Of coursem the big difference is, in a ”barter trade”, one has a concession from the government where goods coming from Sabah are free of tax, while in “conventional trade”, one has to pay the corresponding duties and taxes accruing the imported goods.
At this junctuyre, if we pause for a while and reflect on the geo-political configurtation of Southern Plawan (temporarily putting aside Zamboanga, Basilan, Jolo and Tawi-Tawi from our discussion), vis-à-vis its economic potential, one would discover the following facts:
There are more than half a million people living in Southern Palawan. Since most of them use sea transportation to go to Manila it normally takes the almost two (2) days to reach their destination. Goods in Palawan become expensive because of expensive freight cost.
Travel time by sea from the Southernmost tip of Plaawan to Kudat, Kota Kinabalo, Labuan or Brunei is between 30 minutes to 5 hours, depending on the place where they come from (and also depending on the speed of the boat as well).
A lot of goods, supplies and materials are cheaper in Sabah as compared to buyinh the same in puerto Princesa City, since most of them come from Manila, where time, freight, man-hours, shipping turn-around are added costs.
Strait of Balabac is considered a vital international sea lane since most ships coming from Singapore or the Strait of Malacca bounded for the U.S. pass through this water. Lord Stamford Raffles, if he is alive today, would also envisage Southern Palawan as the next Singapore in Asia. During his time, nobody would ever thought that Singapore would eventually metamorphose as a world renowned shipping hub, except that this Island is adjacent to the Strait of Malacca, Like Southern Palawan is adjacent to the Strait of Balabac.
Philippines had initiated in the ASEAN an economic program of an increase in free trade coupled with “zero tariff” rate in the year 2020. Opening Southern Palawan to the world through initializing the conventional trade with Sabah may open a floodgate of unquantifiable economic opportunities for the Philippines.
Eighty (80) percent of goods in “169” Divisoria and most stores in Baclaran (probably even in SM and Rustans) are either imported from China, Thailand, U.S., Malaysia, Singapore, etc. Why can’t Southern Palawan import the same goods from Sabah and sell the same to its local stores since traders would pay the same duties and taxes anyway? Simply because, there is no established conventional trade in Southern Palawan from abroad for the reason tha it lacks the administrative government infrastructure such as the CIQS.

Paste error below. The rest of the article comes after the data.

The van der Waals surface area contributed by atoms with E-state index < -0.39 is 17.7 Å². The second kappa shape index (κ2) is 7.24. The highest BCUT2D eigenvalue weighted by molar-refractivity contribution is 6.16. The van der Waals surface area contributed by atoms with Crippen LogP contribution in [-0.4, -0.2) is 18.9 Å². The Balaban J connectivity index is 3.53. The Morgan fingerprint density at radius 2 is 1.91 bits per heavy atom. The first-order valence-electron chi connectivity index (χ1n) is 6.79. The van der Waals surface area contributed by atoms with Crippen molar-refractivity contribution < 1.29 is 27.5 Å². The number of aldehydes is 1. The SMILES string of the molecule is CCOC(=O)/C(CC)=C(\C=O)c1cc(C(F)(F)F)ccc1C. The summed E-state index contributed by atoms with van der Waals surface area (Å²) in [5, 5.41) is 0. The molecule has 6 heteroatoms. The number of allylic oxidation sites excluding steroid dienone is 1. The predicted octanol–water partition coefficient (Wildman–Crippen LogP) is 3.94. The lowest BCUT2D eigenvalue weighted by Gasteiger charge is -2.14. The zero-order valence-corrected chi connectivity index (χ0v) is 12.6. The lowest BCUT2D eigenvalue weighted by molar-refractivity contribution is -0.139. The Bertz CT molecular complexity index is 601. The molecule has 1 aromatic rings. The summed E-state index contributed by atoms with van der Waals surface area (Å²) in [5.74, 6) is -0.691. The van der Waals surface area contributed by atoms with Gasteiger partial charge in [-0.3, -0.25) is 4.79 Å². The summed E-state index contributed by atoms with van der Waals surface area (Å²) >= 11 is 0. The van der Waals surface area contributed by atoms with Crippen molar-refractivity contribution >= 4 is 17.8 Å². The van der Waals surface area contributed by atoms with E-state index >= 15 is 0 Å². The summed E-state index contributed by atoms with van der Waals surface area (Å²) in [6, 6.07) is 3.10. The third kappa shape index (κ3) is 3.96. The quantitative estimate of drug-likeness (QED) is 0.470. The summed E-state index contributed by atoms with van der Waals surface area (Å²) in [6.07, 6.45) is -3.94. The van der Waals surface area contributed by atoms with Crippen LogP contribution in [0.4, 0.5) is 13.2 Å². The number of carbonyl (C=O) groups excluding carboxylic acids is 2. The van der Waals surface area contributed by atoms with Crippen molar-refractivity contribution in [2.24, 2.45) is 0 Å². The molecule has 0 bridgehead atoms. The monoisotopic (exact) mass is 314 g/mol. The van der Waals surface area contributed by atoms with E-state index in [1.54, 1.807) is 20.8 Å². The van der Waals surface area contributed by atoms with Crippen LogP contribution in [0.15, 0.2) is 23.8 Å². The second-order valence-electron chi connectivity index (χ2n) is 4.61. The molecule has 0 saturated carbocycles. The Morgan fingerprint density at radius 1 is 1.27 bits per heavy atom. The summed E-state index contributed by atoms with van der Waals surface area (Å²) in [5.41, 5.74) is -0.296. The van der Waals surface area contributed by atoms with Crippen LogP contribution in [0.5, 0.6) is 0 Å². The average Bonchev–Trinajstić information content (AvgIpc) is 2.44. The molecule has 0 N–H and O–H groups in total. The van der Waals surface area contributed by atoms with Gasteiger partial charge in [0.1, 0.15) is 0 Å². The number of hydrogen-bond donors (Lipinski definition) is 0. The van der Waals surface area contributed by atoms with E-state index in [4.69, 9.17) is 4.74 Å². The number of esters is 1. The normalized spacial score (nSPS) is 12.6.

Southern Palawan has a big potential to become the next “168” Divisoria or a wholesale trade center of goods not found in Manila (or found to be expensive). This, luring big Filipino businessmen to trade wholesale in this area. The RORo p[ort in Taytay (North of Palawan mainland) will be completed before the end of the year, and travel time to Manila from this port would only take approximately 12 to 15 hours, as compared with the present travel time of almost 48 hours. In a way, this will encourage traders to buy wholesale goods and materials from Palawan bought from Sabah, thence, transport the same to Manila and oother point of destinations in Luzon.
Direct flight from Puerto Pirncesa to Kota Kinabalo is only approximately 40 minutes; a great potential for tourism. In fact, one airline has started commercial flights that costs P2.800 which is cheaper than flying to Manila from Puerto Pricesa. One could practically spend his time in Kota Kinabalo and Brunei over the weekend since there is no visa requirement. The same holds true for tourists coming from Sabah who would want to visit Palawan.
Brunei, Indonesia, Malaysia and the Philippines have a combined consumer population of approximately 300 million, coupled with and abundance of skilled and talented manpower, as well as natural resources.